Developing a system complying with legal requirements is a challenging task which, if not managed carefully, can lead to a hard-to-test and undocumented system potentially violating legal obligations. Legal texts may contain ambiguities that make it difficult to extract well-defined, clear legal requirements. When these requirements are extracted, the impact of changes to legal texts on the developed system may be hard to trace if no effective support is provided for this activity. The inability to automatically identify the impact of changes would not only complicate the testing of the system after changes but can also  introduce further inconsistencies between the legal texts, legal requirements, and the system implementation. Different stakeholders of legal systems have different levels of technical expertise. Selecting one representation of legal requirements that is both useful and understandable to all stakeholders (e.g., lawyers, software engineers) may not be possible. Instead, solutions are required for managing consistency across different representations.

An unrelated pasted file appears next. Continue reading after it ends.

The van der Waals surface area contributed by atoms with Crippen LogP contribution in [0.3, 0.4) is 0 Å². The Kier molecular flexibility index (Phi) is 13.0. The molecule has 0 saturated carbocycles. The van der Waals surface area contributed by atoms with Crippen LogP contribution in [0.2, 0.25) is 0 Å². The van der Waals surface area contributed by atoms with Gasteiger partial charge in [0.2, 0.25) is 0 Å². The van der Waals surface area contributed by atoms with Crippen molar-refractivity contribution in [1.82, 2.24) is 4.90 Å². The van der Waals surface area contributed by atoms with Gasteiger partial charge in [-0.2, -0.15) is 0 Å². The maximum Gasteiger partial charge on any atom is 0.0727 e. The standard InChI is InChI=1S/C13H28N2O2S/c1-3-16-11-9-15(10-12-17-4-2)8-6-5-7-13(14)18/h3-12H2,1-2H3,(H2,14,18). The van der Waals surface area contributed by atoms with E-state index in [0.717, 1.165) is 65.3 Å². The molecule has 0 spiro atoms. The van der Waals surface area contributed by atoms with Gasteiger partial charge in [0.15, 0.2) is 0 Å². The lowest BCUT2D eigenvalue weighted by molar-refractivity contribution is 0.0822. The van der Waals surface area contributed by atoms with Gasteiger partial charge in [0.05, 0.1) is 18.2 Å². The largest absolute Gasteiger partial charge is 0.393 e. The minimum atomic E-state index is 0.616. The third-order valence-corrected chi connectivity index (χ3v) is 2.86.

The University of Luxembourg is to developing suitable techniques to model legal requirements in such a way that they can be reviewed by legal experts, but also analyzed to derive test plans for systematic and automated system validation. In addition, traceability links will be maintained between the law, its interpretation, system requirements, system design, and the test plans.

A key prerequisite for achieving the above is to be able to model the legal and system requirements in a syntactically and semantically well-defined form, preferably relying on international modeling standards for software. Model-Driven Engineering (MDE) is already part of the practice at CTIE but will need to be further adapted and tailored where necessary, to address these new requirements.

 

Main contributor(s): Ghanem SoltanaNicolas Sannier, Mehrdad Sabetzadeh, Lionel Briand